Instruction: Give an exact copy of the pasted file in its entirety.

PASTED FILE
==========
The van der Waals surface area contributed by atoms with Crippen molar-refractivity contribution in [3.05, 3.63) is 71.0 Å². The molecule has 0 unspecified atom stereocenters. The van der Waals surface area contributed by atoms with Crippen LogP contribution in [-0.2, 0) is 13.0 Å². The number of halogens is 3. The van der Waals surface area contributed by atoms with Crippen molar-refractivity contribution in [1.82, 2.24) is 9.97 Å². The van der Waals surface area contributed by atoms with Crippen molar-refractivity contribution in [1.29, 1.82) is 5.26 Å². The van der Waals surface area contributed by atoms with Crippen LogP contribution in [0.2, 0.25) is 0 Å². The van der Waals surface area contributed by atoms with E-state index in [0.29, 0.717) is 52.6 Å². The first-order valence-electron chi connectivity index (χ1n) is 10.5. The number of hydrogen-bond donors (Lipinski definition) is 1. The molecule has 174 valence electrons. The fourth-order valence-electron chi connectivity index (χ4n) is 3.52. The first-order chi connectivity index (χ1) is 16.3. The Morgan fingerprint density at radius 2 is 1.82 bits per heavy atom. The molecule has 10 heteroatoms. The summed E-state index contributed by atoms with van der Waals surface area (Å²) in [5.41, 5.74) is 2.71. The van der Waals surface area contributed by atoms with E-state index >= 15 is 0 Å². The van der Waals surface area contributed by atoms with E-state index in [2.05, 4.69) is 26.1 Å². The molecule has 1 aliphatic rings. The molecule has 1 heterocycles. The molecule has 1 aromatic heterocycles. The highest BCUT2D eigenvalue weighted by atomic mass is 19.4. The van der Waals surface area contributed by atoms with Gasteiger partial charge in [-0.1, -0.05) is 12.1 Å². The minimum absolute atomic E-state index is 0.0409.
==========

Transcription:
The van der Waals surface area contributed by atoms with Crippen molar-refractivity contribution in [3.05, 3.63) is 71.0 Å². The molecule has 0 unspecified atom stereocenters. The van der Waals surface area contributed by atoms with Crippen LogP contribution in [-0.2, 0) is 13.0 Å². The number of halogens is 3. The van der Waals surface area contributed by atoms with Crippen molar-refractivity contribution in [1.82, 2.24) is 9.97 Å². The van der Waals surface area contributed by atoms with Crippen molar-refractivity contribution in [1.29, 1.82) is 5.26 Å². The van der Waals surface area contributed by atoms with Crippen LogP contribution in [0.2, 0.25) is 0 Å². The van der Waals surface area contributed by atoms with E-state index in [0.29, 0.717) is 52.6 Å². The first-order valence-electron chi connectivity index (χ1n) is 10.5. The number of hydrogen-bond donors (Lipinski definition) is 1. The molecule has 174 valence electrons. The fourth-order valence-electron chi connectivity index (χ4n) is 3.52. The first-order chi connectivity index (χ1) is 16.3. The Morgan fingerprint density at radius 2 is 1.82 bits per heavy atom. The molecule has 10 heteroatoms. The summed E-state index contributed by atoms with van der Waals surface area (Å²) in [5.41, 5.74) is 2.71. The van der Waals surface area contributed by atoms with E-state index >= 15 is 0 Å². The van der Waals surface area contributed by atoms with E-state index in [2.05, 4.69) is 26.1 Å². The molecule has 1 aliphatic rings. The molecule has 1 heterocycles. The molecule has 1 aromatic heterocycles. The highest BCUT2D eigenvalue weighted by atomic mass is 19.4. The van der Waals surface area contributed by atoms with Gasteiger partial charge in [-0.1, -0.05) is 12.1 Å². The minimum absolute atomic E-state index is 0.0409.